Georgia gymnast Katie Finnegan aims for prestigious AAI Award

Friday, at Stegman Coliseum, five UGA senior gymnasts will perform for the last time. One of those five is being considered for an award that's known as the "Heisman" of college gymnastics.

The AAI award goes to the most outstanding female gymnast in the country. This year, there are 50 nominees, but the sole gymnast on that list representing Georgia is the Bulldog's own Katie Finnegan.

They say childhood happens once but stays top of mind for the rest of our lives. For a life-long athlete, that inner child jumps for joy when we make their far-off dreams a reality.

"[When young] you're used to competing in front of 10 people," Finnegan said. "Now it's like 10,000 people. That's something that blows my mind. That atmosphere brings out the little 7-year-old in me."

For the past several years, the UGA senior has hyper focused on accuracy, precision and teamwork.

"Eighteen different girls can come together and have one goal in mind and accomplish it," she said.

Collaboration isn't the first skill that comes to mind for gymnastics, a sport that is arguably more personal than physical.

"A lot of people say gymnastics is 90% mental and 10% physical," Finnegan said.

But a close look at UGA's gymnastics practice reveals Finnegan with a word of encouragement and a seemingly supportive secret handshake.

Coaches say Finnegan's fixation on the team's success is what makes her a leader and the ideal candidate for the A-A-I award.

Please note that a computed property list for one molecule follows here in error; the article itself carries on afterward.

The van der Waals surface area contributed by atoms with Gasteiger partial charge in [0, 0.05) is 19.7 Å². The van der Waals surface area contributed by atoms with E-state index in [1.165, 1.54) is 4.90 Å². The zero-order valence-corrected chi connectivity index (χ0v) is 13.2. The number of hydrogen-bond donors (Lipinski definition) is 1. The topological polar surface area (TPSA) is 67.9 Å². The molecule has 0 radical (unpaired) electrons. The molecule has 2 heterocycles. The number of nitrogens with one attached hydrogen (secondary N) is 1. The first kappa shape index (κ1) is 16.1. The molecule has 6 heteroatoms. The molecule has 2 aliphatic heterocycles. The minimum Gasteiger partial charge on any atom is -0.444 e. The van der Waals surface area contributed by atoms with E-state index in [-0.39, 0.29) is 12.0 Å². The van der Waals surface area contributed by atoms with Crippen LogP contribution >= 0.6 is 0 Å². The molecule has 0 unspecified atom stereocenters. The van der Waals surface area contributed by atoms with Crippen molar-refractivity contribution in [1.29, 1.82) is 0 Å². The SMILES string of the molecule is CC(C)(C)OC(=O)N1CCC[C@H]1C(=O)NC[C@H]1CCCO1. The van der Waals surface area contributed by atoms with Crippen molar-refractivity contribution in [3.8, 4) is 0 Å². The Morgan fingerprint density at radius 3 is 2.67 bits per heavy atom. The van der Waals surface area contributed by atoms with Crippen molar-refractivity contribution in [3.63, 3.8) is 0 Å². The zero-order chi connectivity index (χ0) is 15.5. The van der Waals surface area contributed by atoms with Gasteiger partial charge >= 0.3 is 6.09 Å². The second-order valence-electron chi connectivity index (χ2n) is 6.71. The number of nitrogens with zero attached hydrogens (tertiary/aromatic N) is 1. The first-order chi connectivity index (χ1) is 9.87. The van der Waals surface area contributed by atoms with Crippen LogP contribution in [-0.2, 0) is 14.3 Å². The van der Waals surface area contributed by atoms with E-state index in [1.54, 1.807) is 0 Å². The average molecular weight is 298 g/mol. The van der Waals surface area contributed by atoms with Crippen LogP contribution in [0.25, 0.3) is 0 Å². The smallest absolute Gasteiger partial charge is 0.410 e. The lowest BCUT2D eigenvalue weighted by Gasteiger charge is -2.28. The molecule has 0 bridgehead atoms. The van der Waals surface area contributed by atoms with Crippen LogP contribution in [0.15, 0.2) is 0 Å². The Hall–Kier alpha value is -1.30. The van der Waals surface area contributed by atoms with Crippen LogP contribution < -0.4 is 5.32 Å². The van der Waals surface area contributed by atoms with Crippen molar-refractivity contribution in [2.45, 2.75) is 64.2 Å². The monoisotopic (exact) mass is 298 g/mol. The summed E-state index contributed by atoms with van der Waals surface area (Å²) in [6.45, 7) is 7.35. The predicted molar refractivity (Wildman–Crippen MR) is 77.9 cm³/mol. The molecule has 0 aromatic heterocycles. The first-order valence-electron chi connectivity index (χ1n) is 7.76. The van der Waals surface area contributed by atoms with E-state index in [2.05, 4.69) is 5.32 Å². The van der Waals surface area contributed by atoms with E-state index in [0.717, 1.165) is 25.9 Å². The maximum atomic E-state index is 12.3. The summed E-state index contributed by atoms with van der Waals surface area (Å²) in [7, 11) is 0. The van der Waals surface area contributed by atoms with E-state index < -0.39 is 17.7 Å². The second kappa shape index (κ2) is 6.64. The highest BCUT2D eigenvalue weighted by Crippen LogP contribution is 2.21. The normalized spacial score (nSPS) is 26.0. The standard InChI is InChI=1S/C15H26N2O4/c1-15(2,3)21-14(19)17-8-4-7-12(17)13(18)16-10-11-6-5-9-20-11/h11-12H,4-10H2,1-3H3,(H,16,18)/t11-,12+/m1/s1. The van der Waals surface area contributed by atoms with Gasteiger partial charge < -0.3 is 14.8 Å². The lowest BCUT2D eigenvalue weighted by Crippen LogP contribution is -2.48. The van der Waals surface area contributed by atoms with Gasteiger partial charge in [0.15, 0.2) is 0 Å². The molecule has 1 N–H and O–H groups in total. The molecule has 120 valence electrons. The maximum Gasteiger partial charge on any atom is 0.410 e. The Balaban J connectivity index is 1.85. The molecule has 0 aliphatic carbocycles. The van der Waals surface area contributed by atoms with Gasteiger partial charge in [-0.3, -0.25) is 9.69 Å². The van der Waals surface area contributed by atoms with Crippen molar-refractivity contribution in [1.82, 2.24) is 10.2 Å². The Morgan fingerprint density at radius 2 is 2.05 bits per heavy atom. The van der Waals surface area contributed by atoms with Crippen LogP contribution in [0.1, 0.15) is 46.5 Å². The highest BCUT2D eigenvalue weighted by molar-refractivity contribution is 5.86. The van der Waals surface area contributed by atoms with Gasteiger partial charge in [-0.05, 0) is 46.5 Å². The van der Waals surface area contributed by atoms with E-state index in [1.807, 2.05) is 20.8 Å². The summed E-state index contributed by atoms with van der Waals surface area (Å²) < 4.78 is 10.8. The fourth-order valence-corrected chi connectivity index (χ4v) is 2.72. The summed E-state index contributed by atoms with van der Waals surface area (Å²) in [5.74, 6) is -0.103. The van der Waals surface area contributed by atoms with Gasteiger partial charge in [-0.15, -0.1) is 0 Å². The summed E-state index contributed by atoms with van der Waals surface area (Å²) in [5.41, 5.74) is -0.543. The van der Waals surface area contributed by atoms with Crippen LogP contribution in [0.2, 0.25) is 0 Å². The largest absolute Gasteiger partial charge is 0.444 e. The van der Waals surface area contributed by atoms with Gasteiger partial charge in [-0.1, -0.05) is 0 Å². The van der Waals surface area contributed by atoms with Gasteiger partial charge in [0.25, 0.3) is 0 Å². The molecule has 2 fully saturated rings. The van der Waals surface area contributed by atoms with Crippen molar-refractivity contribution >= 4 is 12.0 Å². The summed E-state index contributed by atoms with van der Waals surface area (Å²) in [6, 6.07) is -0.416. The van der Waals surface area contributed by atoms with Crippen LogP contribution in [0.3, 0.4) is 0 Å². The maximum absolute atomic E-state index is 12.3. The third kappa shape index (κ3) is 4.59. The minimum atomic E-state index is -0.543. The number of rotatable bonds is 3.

"One of my teammates sent me the post and was like 'you were nominated!' And I was like 'Me?'" she said.

NCAA head coaches are asked to submit a nomination. After the initial submissions, the field is narrowed to the top 6 athletes.

With a career-high 9.950 and five scores of 9.900 or better, Finnegan was Georgia’s top scorer on bars six times and once on vault.

"It's just been such a big part of my life.

She's served as captain with a GPA over 3.0, studying psychology and deaf studies.

"It's just been such a big part of my life. It's almost toward the end, so I know it's bittersweet," she said.

It’s not lost on her that she's got one more chance to compete in front of thousands at Stegman Coliseum.

"Even after I'm done warming up, I'll just look around and see so many people there supporting us that brings that little girl out in front of me," she said.

It's a moment her future self won't easily forget.

The last time a gymnast from UGA won the AAI was in 2009. Should Finnegan win, she'd be the fourth "Gymdog" to take the honor. The winner will be announced in April, the week of nationals. 

Finnegan hopes to keep gymnastics in her life even after college. She says she's focused her studies on the psychology behind sports, with the hopes of staying close to the sport in some capacity as a career.